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Finding Consciousness: The Neuroscience, Ethics, and Law of Severe Brain Damage (Oxford Series in Neuroscience, Law, and Philosophy)

Editat de Walter Sinnott-Armstrong
Notă Books Express:  5.00 · o notă - 1 recenzie  
Notă GoodReads:
en Limba Engleză Hardback – 10 Mar 2016
Modern medicine enables us to keep many people alive after they have suffered severe brain damage and show no reliable outward signs of consciousness. Many such patients are misdiagnosed as being in a permanent vegetative state when they are actually in a minimally conscious state. This mistake has far-reaching implications for treatment and prognosis. To alleviate this problem, neuroscientists have recently developed new brain-scanning methods for detectingconsciousness in some of these patients and even for asking them questions, including "Do you want to stay alive?" These new technological abilities raise many questions about what exactly these methods reveal (Is it really consciousness?), how reliable they are (Do they fail to detect consciousness in somepatients who are conscious?), what are these patients' lives like (Do they feel pain?), what we should do for and to these patients (Should we let them die?), who should decide (Are these patients competent to decide for themselves?), and which policies should governments and hospitals enact (Which kinds of treatment should be made available?). All of these questions and more are addressed in this collection of original papers. The prominent contributors provide background information, surveythe issues and positions, and take controversial stands from a wide variety of perspectives, including neuroscience and neurology, law and policy, and philosophy and ethics. This collection should interest not only academics but anyone who might suffer brain damage, which includes us all.
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ISBN-13: 9780190280307
ISBN-10: 0190280301
Pagini: 280
Dimensiuni: 163 x 240 x 22 mm
Greutate: 0.55 kg
Editura: Oxford University Press
Colecția OUP USA
Seria Oxford Series in Neuroscience, Law, and Philosophy

Locul publicării: New York, United States

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Anonim a dat nota:

This book is full of fascinating information. Wetware is a book about the cell, it discusses the mechanics of signal transmission, the relationships between the various parts of the cell and the emergent phenomenon that result from a cell's architecture on a case by case basis from protazoa and amoeba to our nerve cells. The commentary describes both the complexity of the cell in terms of its adaptability to a diverse ecosystem as well as the plausible origins of how such complexity evolved. The book argues a strong evolutionary case about life and its origins. Most of the book is very readable and gives the non-expert an insight into how through diffusion cells react and signals are processed. Cases are studied and the strategies of such single celled organisms such as the ameoba are discussed in strong detail. Examples of environmental sensitivity are discussed and "intelligence" to the extent that even single cells have architecture that allow them to dynamically adapt are explored. The exploration of the single cell is the most interesting, likely because it can be studied in isolation and thus its easier to discuss a single cells properties than a multi-celled organism. The book goes through a lot of interesting material, it discusses RNA, protein structures and dynamics and neural networks. The Neural networks portion is a good overview of how they work and how they can be used in a machine setting to obtain interesting results. As the book gets into the multicelled aspect, the quality doesnt go down so much as the material can be slightly overwhelming. Despite that, the themes of the book can still be gleaned despite some of the specifics being a bit hard to follow. One reads this book and really mavels at the complexity of the single cell. The author gives a good example at the end - the fruitfly is able to, with negligble energy, navigate efficiently, the computing power required for humans to replicate that is of a very different order of magnitute. The cell is of microscopic size but astronomical complexity and that is where one must stop in awe and appreciate the amazing depth of life. This book takes the reader on that journey. The author tries to only take what can be observed and doesnt try to fill the gaps with intelligent design. He shows how genetic programming results show that solutions to complicated problems show up unexpectedly in evolutionary settings and that is no evidence of design. I found this book to really revitalize the idea that life is truly astonishing. It is not only astonishing from the perspective of muticelled organisms and our own self awareness, but more foundationally, from the single cell and up. I highly recommend this, it should be read by all.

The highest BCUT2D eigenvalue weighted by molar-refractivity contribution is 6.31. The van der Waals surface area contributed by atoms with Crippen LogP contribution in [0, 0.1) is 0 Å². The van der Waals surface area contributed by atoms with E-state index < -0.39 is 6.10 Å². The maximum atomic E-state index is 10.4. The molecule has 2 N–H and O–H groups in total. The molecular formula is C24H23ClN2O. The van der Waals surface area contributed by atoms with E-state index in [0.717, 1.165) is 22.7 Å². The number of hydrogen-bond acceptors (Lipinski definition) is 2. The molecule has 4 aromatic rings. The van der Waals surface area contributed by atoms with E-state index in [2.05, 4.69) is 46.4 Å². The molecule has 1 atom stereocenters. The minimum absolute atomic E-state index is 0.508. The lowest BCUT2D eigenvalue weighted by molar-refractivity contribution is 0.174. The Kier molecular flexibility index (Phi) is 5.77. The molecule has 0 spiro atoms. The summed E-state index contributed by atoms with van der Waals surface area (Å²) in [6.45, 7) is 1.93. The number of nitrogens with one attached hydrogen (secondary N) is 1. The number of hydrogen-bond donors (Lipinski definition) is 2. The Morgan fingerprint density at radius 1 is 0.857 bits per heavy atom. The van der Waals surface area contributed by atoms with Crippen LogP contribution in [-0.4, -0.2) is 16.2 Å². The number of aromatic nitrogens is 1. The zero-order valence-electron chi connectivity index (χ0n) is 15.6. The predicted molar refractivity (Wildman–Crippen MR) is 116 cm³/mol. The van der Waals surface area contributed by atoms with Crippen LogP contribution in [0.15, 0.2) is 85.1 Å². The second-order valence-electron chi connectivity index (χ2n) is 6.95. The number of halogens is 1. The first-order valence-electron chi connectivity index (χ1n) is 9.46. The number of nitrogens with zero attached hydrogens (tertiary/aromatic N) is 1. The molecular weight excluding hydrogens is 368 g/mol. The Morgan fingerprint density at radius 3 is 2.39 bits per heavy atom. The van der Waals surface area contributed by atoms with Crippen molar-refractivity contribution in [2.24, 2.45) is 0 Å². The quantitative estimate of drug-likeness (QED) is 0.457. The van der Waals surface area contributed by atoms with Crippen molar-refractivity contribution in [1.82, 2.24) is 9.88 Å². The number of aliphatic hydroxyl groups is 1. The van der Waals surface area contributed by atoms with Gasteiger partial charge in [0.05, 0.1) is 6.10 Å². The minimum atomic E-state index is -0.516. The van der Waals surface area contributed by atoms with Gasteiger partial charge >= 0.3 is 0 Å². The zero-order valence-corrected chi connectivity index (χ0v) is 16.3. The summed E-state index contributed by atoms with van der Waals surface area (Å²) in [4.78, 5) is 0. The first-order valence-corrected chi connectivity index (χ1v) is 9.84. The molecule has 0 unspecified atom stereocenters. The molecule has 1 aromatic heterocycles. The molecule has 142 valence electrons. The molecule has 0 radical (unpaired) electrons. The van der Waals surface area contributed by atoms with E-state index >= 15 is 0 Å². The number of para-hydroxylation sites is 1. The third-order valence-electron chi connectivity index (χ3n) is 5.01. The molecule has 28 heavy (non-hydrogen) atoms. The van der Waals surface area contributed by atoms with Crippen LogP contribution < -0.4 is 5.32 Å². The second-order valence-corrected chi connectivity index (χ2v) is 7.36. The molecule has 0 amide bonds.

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Notă biografică

Walter Sinnott-Armstrong is Stillman Professor of Practical Ethics at Duke University in the Philosophy Department, the Kenan Institute for Ethics, the Center for Cognitive Neuroscience, and the Law School. He has served as co-chair of the Board of Officers of the American Philosophical Association and co-director of the MacArthur Law and Neuroscience Project He publishes widely in ethics, moralpsychology and neuroscience, philosophy of law, epistemology, informal logic, and philosophy of religion.